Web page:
And if yes - is that done via BB10 weaknesses, similar to iOS weaknesses on iPhones - or via the Android runtime or any installed Android app that has access to the microphone?
    This is possible on all cell phones and has been since the conversion to digital (2G). Police use that feature on a fairly regular basis for high-severity issues. It requires carrier involvement, and is a firmware feature, not OS-based.
    03-09-17 10:12 AM
  20. pkcable's Avatar
    Why? What the DOJ wanted wasn't for Apple to give them the key to a single phone. What they were asking for was a tool to undermine the security of ALL iPhones, EVERYWHERE. Do you really think the US government, in light of recent news, could possibly keep that from getting into the hands of any criminal organization that wanted it?
    Well let me phrase it this way, I wanted them (Apple) to crack the terrorist's phone, and or crack ANY criminal's phone for law enforcement who follow legal channels. Warrant, investigation, NATIONAL SECURITY, etc.
    03-09-17 10:18 AM
  21. Dunt Dunt Dunt's Avatar
    This is possible on all cell phones and has been since the conversion to digital (2G). Police use that feature on a fairly regular basis for high-severity issues. It requires carrier involvement, and is a firmware feature, not OS-based.
    That's why that company Ennetcom that was specialising in secure communications devices was shutdown last year. They took off the shelf BlackBerries and removed both the camera and microphone and then tried to use PGP encryption to communicate via emails.

    So there is a line between offering products to governments and enterprise that are "secured" and meets their needs. And turning around and customizing a secured product that might me the needs of a criminals.
    03-09-17 10:31 AM
  22. paul360's Avatar
    This is possible on all cell phones and has been since the conversion to digital (2G). Police use that feature on a fairly regular basis for high-severity issues. It requires carrier involvement, and is a firmware feature, not OS-based.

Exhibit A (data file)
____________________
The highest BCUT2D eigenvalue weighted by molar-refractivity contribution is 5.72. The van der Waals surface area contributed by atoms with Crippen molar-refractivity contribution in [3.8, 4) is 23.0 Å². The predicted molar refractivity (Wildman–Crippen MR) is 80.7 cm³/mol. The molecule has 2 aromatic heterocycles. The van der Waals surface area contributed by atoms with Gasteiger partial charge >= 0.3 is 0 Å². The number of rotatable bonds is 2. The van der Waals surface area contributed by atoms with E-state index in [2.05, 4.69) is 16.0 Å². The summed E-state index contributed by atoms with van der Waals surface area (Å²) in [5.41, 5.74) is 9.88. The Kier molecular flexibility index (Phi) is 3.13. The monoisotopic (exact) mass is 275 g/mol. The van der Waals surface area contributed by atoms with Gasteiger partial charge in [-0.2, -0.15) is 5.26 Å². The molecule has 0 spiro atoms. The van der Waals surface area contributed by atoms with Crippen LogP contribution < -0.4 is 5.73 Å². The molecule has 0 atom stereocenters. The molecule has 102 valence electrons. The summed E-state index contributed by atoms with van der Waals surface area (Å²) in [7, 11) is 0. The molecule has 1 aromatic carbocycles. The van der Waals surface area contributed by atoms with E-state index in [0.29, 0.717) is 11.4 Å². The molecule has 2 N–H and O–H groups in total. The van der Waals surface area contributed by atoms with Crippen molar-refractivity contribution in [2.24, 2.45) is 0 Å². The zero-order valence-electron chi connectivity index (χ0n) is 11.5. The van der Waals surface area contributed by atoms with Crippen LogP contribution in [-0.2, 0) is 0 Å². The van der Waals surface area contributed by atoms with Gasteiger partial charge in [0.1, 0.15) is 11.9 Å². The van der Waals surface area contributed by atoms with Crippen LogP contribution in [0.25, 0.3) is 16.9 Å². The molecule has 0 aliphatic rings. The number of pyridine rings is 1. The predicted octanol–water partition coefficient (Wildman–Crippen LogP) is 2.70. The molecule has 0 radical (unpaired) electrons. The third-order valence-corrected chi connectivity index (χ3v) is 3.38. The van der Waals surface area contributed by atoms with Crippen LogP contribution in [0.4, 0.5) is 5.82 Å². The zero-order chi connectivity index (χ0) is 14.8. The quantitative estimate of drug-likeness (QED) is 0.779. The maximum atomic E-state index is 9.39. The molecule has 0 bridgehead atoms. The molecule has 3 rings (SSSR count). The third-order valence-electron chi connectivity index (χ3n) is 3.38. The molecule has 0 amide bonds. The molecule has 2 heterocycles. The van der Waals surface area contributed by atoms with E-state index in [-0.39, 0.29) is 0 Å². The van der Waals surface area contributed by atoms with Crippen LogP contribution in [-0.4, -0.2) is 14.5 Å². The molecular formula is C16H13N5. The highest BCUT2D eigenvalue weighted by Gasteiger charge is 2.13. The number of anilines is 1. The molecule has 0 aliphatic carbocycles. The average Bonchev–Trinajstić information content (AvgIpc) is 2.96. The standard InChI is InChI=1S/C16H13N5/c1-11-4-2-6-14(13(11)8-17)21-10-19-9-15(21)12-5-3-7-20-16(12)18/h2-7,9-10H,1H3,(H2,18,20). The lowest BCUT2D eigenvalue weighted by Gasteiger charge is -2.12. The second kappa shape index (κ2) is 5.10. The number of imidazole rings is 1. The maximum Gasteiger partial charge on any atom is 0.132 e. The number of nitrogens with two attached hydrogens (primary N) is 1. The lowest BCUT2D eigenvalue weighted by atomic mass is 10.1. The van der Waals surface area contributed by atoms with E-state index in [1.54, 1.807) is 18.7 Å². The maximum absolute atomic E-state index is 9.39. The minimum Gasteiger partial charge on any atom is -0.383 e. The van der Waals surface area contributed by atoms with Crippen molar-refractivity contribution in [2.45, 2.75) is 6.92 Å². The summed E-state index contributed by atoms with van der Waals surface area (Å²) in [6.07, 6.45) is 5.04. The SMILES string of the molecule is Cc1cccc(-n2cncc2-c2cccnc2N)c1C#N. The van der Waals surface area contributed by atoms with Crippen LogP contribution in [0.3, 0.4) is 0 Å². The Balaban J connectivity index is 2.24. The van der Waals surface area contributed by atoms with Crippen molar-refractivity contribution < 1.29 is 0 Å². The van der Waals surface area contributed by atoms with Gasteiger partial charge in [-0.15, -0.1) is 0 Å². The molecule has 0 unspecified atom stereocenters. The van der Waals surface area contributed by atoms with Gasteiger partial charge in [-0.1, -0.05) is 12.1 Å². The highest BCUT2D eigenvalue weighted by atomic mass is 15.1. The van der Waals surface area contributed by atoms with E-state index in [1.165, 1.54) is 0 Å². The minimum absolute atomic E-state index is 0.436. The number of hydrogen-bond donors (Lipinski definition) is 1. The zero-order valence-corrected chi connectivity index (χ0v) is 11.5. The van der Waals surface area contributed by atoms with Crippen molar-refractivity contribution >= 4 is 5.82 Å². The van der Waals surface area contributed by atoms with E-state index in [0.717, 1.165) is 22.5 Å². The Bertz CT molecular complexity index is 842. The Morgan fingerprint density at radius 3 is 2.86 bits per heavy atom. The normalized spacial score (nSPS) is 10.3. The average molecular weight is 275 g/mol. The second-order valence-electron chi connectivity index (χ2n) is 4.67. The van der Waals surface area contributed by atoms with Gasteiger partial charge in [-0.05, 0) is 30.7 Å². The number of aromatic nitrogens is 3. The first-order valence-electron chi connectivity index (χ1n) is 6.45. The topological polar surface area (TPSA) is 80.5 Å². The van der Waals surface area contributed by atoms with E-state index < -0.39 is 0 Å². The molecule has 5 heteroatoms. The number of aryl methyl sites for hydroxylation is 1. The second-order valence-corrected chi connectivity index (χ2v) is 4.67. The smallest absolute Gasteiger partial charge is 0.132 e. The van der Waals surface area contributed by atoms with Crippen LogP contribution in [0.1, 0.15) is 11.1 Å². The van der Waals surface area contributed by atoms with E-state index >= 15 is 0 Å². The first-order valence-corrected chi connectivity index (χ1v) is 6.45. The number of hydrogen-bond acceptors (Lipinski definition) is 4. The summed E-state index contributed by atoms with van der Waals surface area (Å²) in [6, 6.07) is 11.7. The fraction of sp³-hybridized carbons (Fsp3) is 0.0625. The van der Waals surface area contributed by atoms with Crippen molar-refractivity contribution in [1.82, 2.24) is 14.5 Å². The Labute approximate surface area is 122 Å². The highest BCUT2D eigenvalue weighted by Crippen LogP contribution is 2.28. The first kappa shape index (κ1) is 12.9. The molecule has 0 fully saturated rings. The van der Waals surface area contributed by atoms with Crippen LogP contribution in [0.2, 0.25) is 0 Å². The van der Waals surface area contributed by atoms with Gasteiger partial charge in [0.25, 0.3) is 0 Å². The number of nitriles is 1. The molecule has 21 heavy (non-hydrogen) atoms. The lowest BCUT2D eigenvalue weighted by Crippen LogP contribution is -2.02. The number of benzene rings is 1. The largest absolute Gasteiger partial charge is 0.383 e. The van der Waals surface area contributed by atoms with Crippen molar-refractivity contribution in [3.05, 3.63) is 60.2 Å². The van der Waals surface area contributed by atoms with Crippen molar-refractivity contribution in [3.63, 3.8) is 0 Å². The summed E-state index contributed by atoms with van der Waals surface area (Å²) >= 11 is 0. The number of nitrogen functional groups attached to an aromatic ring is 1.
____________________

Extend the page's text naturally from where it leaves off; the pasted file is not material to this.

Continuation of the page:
Thanks for the info. But I was thinking more in terms of 'non official' methods - eg. companies are often worried about corporate espionage and so don't allow camera phones, but I guess it would be even easier for rivals to just listen in on a meeting if it were possible to remotely activate a cellphone's mic. And so I guess (or hope) BlackBerry devices would be able to withstand such 'efforts' to a greater extent than iPhones/Androids.
    03-09-17 10:42 AM
  23. nogutsnoglory's Avatar
    I never really understood these threads, and/or questions. IF you are using your phone to commit crime, certainly the authorities are going to use EVERY tool at their disposal to investigate and ultimately try to bring you to justice! The FBI, CIA, NSA and even local police do indeed have tools and experts they can consult and use to "crack" and/or get evidence from devices used while someone was engaged in suspected criminal activity! They have a right and a responsibility to do this! I was even (in the minority) on the government's side against apple when then wanted access to that terrorist's iPhone!

    DON'T COMMIT CRIME! And you won't have an issue.
    I think the concern is not so much about the authorities using tools to spy on criminals or terrorists but rather wether these authorities and tools are being used to spy on average citizens.
    pkcable and TGR1 like this.
    03-09-17 10:50 AM
  24. anon(3732391)'s Avatar
    This should put things to rest:

    The NSA Security Compound UTAH
    In southern Utah there is is a massive complex so large it is more than five times the size of the US Capitol. The heavily fortified $2 billion facility in Bluffdale encompass's 1 million square feet. built by the Bush Administrations U.S. Government and known as
    The Intelligence Community Comprehensive National Cybersecurity Initiative Data Center,

    Its purpose:
    to intercept, decipher, analyze, and store vast swaths of the world’s communications as they zap down from satellites and zip through the underground and undersea cables of international, foreign, and domestic networks.


    03-09-17 11:36 AM
  25. Dmd74's Avatar
    The government has liely been monitoring and hacking us for years. Does anything change now because we have been told of it?
    03-09-17 12:28 PM